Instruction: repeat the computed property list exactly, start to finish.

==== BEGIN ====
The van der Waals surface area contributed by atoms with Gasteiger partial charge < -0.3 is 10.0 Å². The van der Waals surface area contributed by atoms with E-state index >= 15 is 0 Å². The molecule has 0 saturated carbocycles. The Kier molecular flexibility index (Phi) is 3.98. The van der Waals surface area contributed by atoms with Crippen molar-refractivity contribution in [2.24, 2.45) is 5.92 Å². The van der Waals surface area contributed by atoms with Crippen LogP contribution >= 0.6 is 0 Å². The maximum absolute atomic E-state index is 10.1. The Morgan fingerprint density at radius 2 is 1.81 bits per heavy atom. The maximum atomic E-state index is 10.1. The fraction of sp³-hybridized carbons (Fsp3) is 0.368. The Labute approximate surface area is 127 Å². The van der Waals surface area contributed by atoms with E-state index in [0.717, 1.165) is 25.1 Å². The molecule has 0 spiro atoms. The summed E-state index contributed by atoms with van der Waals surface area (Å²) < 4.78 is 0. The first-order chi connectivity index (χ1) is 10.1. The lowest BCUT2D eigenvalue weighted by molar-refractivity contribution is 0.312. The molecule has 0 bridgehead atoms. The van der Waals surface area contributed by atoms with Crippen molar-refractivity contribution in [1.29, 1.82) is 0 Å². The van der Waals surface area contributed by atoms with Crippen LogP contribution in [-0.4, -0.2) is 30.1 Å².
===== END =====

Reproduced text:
The van der Waals surface area contributed by atoms with Gasteiger partial charge < -0.3 is 10.0 Å². The van der Waals surface area contributed by atoms with E-state index >= 15 is 0 Å². The molecule has 0 saturated carbocycles. The Kier molecular flexibility index (Phi) is 3.98. The van der Waals surface area contributed by atoms with Crippen molar-refractivity contribution in [2.24, 2.45) is 5.92 Å². The van der Waals surface area contributed by atoms with Crippen LogP contribution >= 0.6 is 0 Å². The maximum absolute atomic E-state index is 10.1. The Morgan fingerprint density at radius 2 is 1.81 bits per heavy atom. The maximum atomic E-state index is 10.1. The fraction of sp³-hybridized carbons (Fsp3) is 0.368. The Labute approximate surface area is 127 Å². The van der Waals surface area contributed by atoms with E-state index in [0.717, 1.165) is 25.1 Å². The molecule has 0 spiro atoms. The summed E-state index contributed by atoms with van der Waals surface area (Å²) < 4.78 is 0. The first-order chi connectivity index (χ1) is 10.1. The lowest BCUT2D eigenvalue weighted by molar-refractivity contribution is 0.312. The molecule has 0 bridgehead atoms. The van der Waals surface area contributed by atoms with Crippen molar-refractivity contribution in [1.29, 1.82) is 0 Å². The van der Waals surface area contributed by atoms with Crippen LogP contribution in [-0.4, -0.2) is 30.1 Å².